October 8, 2019

.Small business optimism fell 1.5 points in September to 101.8 after having declined 1.6 points in August.  The August 2018  level of 108.8  broke the previous record high level of 108.0 set 35 years ago back in July 1983.  The current level of confidence is well below that record but remains at a lofty level..

NFIB President and CEO Juanita Duggan said, “As small business owners continue to invest, expand, and try to hire, they’re doing so with less gusto than they did earlier in the year, thanks to the mixed signals they’re receiving from policymakers and politicians.  All indications are that owners are eager to do more, but they’re uncertain about what the future holds and can’t find workers to fill the jobs they have open.”

Chief Economist William Dunkelberg said, “As more owners become unsure, caution will seep into business decisions. In addition to tariff concerns, the Fed’s decision to cut interest rates raised uncertainty.  Perhaps the country will indeed talk itself into a recession, but not anytime soon. The persistence of unfilled job openings and reports of a deficiency of job applicants indicate that there is still substantial economic optimism about the economy on Main Street.”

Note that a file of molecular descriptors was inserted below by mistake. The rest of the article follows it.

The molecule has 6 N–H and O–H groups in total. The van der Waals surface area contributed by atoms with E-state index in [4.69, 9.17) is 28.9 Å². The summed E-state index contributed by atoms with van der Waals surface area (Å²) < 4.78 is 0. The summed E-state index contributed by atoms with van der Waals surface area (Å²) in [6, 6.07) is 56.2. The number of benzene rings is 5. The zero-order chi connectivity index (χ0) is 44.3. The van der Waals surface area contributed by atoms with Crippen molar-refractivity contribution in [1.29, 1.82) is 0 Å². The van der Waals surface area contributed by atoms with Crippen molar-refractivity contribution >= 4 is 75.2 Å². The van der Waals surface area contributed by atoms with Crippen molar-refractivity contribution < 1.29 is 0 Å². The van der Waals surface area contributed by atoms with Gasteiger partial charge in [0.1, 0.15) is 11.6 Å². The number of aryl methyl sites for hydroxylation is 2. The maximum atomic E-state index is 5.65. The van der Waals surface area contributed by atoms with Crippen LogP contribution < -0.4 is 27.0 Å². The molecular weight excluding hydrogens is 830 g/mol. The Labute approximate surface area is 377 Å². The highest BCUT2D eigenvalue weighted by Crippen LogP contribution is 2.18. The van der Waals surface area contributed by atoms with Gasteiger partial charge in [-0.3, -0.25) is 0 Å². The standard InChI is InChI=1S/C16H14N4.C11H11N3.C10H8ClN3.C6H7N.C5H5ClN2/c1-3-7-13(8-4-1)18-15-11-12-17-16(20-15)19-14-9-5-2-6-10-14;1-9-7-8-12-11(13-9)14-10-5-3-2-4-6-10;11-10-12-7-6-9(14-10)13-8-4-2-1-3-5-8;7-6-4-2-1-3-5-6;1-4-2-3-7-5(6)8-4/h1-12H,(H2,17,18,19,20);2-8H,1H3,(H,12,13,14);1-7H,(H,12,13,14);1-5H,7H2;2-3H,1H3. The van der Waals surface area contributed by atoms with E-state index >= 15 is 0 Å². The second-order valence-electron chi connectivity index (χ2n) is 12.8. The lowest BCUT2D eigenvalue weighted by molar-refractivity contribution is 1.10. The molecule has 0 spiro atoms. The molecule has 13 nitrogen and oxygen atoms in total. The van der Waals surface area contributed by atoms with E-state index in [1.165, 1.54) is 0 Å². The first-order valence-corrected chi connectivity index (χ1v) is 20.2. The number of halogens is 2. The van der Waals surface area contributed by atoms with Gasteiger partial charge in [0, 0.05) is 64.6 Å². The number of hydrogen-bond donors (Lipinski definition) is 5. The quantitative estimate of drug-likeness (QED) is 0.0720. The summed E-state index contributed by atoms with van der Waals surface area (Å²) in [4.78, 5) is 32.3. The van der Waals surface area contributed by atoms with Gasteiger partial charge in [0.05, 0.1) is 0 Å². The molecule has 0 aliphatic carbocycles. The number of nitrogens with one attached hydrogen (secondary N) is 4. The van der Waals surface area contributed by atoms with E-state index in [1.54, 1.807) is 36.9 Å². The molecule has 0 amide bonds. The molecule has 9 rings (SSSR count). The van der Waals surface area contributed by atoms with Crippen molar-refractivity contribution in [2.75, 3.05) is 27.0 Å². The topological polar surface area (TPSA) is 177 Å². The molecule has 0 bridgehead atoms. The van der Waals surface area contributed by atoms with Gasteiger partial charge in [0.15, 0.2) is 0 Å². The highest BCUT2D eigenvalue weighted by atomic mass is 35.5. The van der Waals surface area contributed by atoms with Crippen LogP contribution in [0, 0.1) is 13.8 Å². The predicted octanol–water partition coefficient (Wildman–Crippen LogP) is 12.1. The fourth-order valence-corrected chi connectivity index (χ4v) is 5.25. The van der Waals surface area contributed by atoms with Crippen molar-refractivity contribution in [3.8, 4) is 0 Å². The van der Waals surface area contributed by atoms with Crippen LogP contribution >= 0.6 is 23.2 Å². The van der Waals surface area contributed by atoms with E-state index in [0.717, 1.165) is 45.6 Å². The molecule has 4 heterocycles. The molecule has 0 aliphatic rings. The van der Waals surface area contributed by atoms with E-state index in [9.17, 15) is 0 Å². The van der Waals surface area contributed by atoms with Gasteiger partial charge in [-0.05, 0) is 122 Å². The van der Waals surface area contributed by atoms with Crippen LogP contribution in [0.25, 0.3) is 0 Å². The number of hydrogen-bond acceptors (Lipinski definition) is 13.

In our opinion the economy is expected to expand at an acceptable 2.5% pace this year.  Specifically, we believe that the cut in the corporate income tax rate, legislation that will allow firms to repatriate corporate earnings currently locked overseas back to the U.S. at a favorable 15.5% rate, and the steady elimination of unnecessary, confusing and overlapping federal regulations will boost investment.  That, in turn, should boost our economic speed limit should from 1.8% or so today to 2.5% within a few years.

The stock market hit a record high level in July and is currently only about 3.0% below its peak..   Jobs are being created at a brisk pace.  The unemployment rate is well below the full employment threshold.  Mortgage rates have fallen in the past couple of months from 4.9% to 3.6%.  And investment spending is climbing at a moderate pace.  We expect GDP growth to be 2.5% this year after having risen 2.5% in 2018.  The core inflation should edge upwards to 2.6% in 2019 after rising 2.2% in 2018.  The Fed  cut rates by 0.5% over the summer and seems on course for another 0.25% rate cut in October.  Moderate GDP growth, low inflation, and low interest rates should continue to bolster the stock market in the months ahead.

Stephen Slifer


Charleston, SC